No. 7925934. Sgt. Greenwood, R.T.
9th Battn. R.T.R.
Jess Darling: Your letter today tells me that Aunt Ciss has now seen Barry… “Trevor’s son”. But why not “Jess’s son”? Maybe I am suspicious minded, but I can’t help feeling that her comment was in some way indicative of that strange prejudice against Jessie Whitaker which used to be so thinly veiled amongst certain members of my family. It seems rather amazing to me that people were so ready to believe whatever it was that father had against you in the past:- particularly in view of his own domestic record. Dorothy, and maybe Kath, (RTG’s sisters) are the only ones who have remained completely unaffected and loyal to both of us, although I suppose both Toddy and Marjorie (RTG’s other siblings) have by now realised that I am indeed fortunate in having been allowed to marry and love you. I have wondered whether Aunt Ciss’s remark hurt you at all, Jess. I am sure its significance would not escape you… but I imagine that such littleness on the part of a petulant old lady would leave you unaffected. I hope so, anyhow.
But I must not dwell on the old dear’s faults. After all, we know her and I think we understand her. I am glad she has seen Barry… because I am extremely proud of him, as I am of his mummy. I want everyone to know that our son has a splendid mother:- a fact which must be self-evident to everyone who sees him. I was glad to read that he was so happy during his outing: he is a grand little fellow, Jess. I’m sure Auntie must have been impressed, probably more than she admitted. I was glad to hear, too, of your resolve to go out with him more often. But don’t wait until the summer. Start right now taking advantage of the fine days as they come along, and to hell with the visitors. Please dear, don’t become a slave to the house, or a lacky for thoughtless visitors. At present you are virtually a prisoner… attending to baby on the one hand, and slaving for past and potential visitors. You must regain your freedom, my darling. It is essential for the well-being of both of you. And don’t become a slave to my letters. Your health is the most important thing on earth… please look after it, if only for the sake of Barry and I. We need you, Jessie Mine.
I am not pretending that your letters are not the most important thing in my life over here, but I should hate to think that your free time is being badly curtailed because of them. Why not try writing brief notes to me from some place in the country. You could easily stick a note pad in the pram, and write to me from some convenient log… Speaking of logs… a recent letter of yours reminded me so vividly of the past. Yes… we owe a lot to a certain log, dear one: it is so nice to recall the happy hours we spent there… often star-gazing… sometimes as miserable as sin, but often very happy, and always together. There was so much beauty in our friendship – there always has been: I believe there always will be. And now we have another little chap to share that friendship. Somehow, I feel that you don’t object to this tiny intruder: I don’t think I do either! But I wonder if his beautiful mummy has some subtle reason for introducing him to the delights of log-sitting so early in life?!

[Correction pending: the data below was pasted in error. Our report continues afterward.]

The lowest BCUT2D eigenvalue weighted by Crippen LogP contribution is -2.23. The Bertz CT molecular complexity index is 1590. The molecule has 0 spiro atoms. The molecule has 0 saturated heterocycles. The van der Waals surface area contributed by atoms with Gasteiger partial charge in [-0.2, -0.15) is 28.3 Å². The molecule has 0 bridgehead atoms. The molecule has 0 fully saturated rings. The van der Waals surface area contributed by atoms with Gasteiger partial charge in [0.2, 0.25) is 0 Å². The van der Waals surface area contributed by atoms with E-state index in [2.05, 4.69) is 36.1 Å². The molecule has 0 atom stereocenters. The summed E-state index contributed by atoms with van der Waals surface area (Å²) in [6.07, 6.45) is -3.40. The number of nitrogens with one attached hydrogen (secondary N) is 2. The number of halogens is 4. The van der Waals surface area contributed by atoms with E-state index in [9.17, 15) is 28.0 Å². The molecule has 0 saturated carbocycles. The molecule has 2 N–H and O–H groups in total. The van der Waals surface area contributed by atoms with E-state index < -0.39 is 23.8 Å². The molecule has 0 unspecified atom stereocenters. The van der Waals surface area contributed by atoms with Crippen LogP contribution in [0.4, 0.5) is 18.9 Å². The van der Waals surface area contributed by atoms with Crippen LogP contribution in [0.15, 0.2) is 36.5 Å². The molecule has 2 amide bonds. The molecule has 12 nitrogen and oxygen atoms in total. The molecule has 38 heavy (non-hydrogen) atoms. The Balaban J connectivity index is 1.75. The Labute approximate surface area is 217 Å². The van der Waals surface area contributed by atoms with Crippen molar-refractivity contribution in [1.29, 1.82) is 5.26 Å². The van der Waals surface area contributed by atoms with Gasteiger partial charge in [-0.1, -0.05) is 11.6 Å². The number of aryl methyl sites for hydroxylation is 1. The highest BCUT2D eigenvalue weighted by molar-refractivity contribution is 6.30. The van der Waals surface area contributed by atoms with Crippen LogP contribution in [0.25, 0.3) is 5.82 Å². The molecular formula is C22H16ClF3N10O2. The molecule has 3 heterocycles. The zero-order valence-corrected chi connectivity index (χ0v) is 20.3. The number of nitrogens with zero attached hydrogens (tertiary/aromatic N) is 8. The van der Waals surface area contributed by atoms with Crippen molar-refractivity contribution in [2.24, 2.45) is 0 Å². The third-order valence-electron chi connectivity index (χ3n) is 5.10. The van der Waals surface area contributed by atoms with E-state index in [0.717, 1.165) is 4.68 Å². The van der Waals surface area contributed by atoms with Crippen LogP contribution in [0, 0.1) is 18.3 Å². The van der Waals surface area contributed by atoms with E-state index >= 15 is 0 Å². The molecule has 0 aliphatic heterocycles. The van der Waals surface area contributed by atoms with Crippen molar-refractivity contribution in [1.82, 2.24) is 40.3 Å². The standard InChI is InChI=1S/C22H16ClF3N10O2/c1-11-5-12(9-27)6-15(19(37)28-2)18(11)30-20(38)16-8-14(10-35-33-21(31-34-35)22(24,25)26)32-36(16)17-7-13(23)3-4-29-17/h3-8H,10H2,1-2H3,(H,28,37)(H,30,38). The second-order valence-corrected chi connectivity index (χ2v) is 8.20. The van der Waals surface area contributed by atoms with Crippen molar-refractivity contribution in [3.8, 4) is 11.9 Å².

Once again, I have no special news for you, darling. Life has suddenly become very uneventful over here. Major Holden returned to the squadron this morning… he has been acting as Battalion second-in-command during Major Massey’s absence on leave. He spoke to us all about his D.S.O. and thanked us all for what we had done. As I said yesterday, he insisted on referring to it as an award for the squadron… he being the lucky man privileged to wear the medal. Nevertheless, there isn’t a man in the squadron who has more frequently defied death, or one who has had a greater responsibility: he has certainly earned the decoration.
On Sunday, we are having a sort of full-dress parade and ‘march past’ the brigadier. It is a bit of a nuisance having to prepare for these stupid functions, but it is preferable to being in the front line. We have at least the comfort of civvy billets, apart from the absence of danger. Speaking of the ‘Brig’, reminds me of a funny story told us by the colonel. It concerns the Brigadier and a major commanding one of our tank squadrons. The Brig. happened to visit some billets newly vacated by the squadron in question and found them very dirty. He sent for the major and played hell about his filthy squadron. The poor major couldn’t say a darned thing in self defence, because the evidence was too obviously that left behind by tank-men. Finally, they came to a corner of a building where there was a little pile of human excreta. “Look at that” stormed the Brig., “the place is a shit-heap”. But here the major thought he could try a little self defence: the excreta bore no infallible hall-mark. “No sir” he said “that has been done by the infantry who came after us”. “Infantry be buggered” roared the Brig., “why man, any bloody fool can see that’s an armoured turd!!!
That is the joke, my dear… but I fear that it will not really appeal to you because you will find it difficult to imagine an angry brig… and a crestfallen major. Perhaps I should add too that a “turd” is the slang expression for a human “sausage”!! I must go now dear… I may be able to write at greater length tomorrow because there is a rumour that the day will be a holiday.
Good night, my love.
Always and forever